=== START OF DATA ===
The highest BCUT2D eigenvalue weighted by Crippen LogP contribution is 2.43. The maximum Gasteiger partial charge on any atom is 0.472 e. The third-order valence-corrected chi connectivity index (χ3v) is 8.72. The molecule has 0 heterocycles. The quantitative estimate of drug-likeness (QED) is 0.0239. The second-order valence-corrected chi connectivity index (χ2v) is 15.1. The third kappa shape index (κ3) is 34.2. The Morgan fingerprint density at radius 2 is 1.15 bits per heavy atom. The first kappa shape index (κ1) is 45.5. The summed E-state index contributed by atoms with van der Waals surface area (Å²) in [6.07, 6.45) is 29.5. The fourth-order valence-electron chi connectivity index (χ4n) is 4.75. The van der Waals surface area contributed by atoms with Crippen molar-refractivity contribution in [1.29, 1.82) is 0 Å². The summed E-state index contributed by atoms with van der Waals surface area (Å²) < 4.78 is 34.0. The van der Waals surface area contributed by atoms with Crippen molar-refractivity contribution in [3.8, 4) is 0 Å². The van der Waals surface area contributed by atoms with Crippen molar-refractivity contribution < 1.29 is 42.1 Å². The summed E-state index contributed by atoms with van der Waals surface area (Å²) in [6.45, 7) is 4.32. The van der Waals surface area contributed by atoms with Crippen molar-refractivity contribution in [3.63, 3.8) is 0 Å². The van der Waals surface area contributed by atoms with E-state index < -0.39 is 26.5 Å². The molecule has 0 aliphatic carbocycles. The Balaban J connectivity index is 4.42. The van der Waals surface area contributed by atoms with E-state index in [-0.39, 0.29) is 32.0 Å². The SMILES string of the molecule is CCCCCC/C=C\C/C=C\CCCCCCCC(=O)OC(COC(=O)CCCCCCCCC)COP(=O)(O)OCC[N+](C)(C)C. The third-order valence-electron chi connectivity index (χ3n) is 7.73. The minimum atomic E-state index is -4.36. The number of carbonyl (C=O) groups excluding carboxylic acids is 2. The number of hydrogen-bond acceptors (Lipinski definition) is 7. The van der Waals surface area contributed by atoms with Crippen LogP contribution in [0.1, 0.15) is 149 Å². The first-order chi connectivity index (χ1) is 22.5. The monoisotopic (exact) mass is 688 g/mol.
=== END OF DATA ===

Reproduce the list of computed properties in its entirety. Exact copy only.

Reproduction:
The highest BCUT2D eigenvalue weighted by Crippen LogP contribution is 2.43. The maximum Gasteiger partial charge on any atom is 0.472 e. The third-order valence-corrected chi connectivity index (χ3v) is 8.72. The molecule has 0 heterocycles. The quantitative estimate of drug-likeness (QED) is 0.0239. The second-order valence-corrected chi connectivity index (χ2v) is 15.1. The third kappa shape index (κ3) is 34.2. The Morgan fingerprint density at radius 2 is 1.15 bits per heavy atom. The first kappa shape index (κ1) is 45.5. The summed E-state index contributed by atoms with van der Waals surface area (Å²) in [6.07, 6.45) is 29.5. The fourth-order valence-electron chi connectivity index (χ4n) is 4.75. The van der Waals surface area contributed by atoms with Crippen molar-refractivity contribution in [1.29, 1.82) is 0 Å². The summed E-state index contributed by atoms with van der Waals surface area (Å²) < 4.78 is 34.0. The van der Waals surface area contributed by atoms with Crippen molar-refractivity contribution in [3.8, 4) is 0 Å². The van der Waals surface area contributed by atoms with Crippen molar-refractivity contribution < 1.29 is 42.1 Å². The summed E-state index contributed by atoms with van der Waals surface area (Å²) in [6.45, 7) is 4.32. The van der Waals surface area contributed by atoms with Crippen molar-refractivity contribution in [3.63, 3.8) is 0 Å². The van der Waals surface area contributed by atoms with E-state index < -0.39 is 26.5 Å². The molecule has 0 aliphatic carbocycles. The Balaban J connectivity index is 4.42. The van der Waals surface area contributed by atoms with E-state index in [-0.39, 0.29) is 32.0 Å². The SMILES string of the molecule is CCCCCC/C=C\C/C=C\CCCCCCCC(=O)OC(COC(=O)CCCCCCCCC)COP(=O)(O)OCC[N+](C)(C)C. The third-order valence-electron chi connectivity index (χ3n) is 7.73. The minimum atomic E-state index is -4.36. The number of carbonyl (C=O) groups excluding carboxylic acids is 2. The number of hydrogen-bond acceptors (Lipinski definition) is 7. The van der Waals surface area contributed by atoms with Crippen LogP contribution in [0.1, 0.15) is 149 Å². The first-order chi connectivity index (χ1) is 22.5. The monoisotopic (exact) mass is 688 g/mol.